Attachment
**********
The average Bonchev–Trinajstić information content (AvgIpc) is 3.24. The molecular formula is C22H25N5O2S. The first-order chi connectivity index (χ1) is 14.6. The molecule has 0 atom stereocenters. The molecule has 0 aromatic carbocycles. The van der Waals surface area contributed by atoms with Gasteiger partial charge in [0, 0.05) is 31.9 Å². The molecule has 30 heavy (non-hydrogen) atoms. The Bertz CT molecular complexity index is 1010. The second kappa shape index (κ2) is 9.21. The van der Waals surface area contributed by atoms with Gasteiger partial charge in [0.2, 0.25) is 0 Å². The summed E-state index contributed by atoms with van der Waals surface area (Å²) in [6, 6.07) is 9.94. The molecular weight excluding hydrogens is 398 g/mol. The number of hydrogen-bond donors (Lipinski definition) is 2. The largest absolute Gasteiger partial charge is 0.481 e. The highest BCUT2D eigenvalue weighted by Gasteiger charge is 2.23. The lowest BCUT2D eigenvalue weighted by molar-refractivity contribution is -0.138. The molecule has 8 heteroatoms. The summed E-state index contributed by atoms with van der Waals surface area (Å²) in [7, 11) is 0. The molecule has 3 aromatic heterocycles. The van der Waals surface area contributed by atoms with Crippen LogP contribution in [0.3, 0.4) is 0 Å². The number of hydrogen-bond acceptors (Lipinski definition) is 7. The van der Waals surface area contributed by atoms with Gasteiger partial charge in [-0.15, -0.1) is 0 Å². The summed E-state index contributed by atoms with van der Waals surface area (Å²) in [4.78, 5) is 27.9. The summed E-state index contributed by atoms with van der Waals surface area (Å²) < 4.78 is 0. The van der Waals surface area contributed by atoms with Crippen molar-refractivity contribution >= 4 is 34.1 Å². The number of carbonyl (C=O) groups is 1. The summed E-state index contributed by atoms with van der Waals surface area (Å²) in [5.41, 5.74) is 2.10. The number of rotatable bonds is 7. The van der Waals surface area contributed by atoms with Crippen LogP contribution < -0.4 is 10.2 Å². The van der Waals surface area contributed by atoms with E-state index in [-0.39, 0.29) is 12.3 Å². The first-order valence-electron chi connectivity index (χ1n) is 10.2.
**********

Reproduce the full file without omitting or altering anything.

The average Bonchev–Trinajstić information content (AvgIpc) is 3.24. The molecular formula is C22H25N5O2S. The first-order chi connectivity index (χ1) is 14.6. The molecule has 0 atom stereocenters. The molecule has 0 aromatic carbocycles. The van der Waals surface area contributed by atoms with Gasteiger partial charge in [0, 0.05) is 31.9 Å². The molecule has 30 heavy (non-hydrogen) atoms. The Bertz CT molecular complexity index is 1010. The second kappa shape index (κ2) is 9.21. The van der Waals surface area contributed by atoms with Gasteiger partial charge in [0.2, 0.25) is 0 Å². The summed E-state index contributed by atoms with van der Waals surface area (Å²) in [6, 6.07) is 9.94. The molecular weight excluding hydrogens is 398 g/mol. The number of hydrogen-bond donors (Lipinski definition) is 2. The largest absolute Gasteiger partial charge is 0.481 e. The highest BCUT2D eigenvalue weighted by Gasteiger charge is 2.23. The lowest BCUT2D eigenvalue weighted by molar-refractivity contribution is -0.138. The molecule has 8 heteroatoms. The summed E-state index contributed by atoms with van der Waals surface area (Å²) in [7, 11) is 0. The molecule has 3 aromatic heterocycles. The van der Waals surface area contributed by atoms with Crippen LogP contribution in [0.3, 0.4) is 0 Å². The number of hydrogen-bond acceptors (Lipinski definition) is 7. The van der Waals surface area contributed by atoms with Gasteiger partial charge in [-0.15, -0.1) is 0 Å². The summed E-state index contributed by atoms with van der Waals surface area (Å²) in [4.78, 5) is 27.9. The summed E-state index contributed by atoms with van der Waals surface area (Å²) < 4.78 is 0. The van der Waals surface area contributed by atoms with Crippen molar-refractivity contribution >= 4 is 34.1 Å². The number of carbonyl (C=O) groups is 1. The summed E-state index contributed by atoms with van der Waals surface area (Å²) in [5.41, 5.74) is 2.10. The number of rotatable bonds is 7. The van der Waals surface area contributed by atoms with Crippen LogP contribution < -0.4 is 10.2 Å². The van der Waals surface area contributed by atoms with E-state index in [-0.39, 0.29) is 12.3 Å². The first-order valence-electron chi connectivity index (χ1n) is 10.2.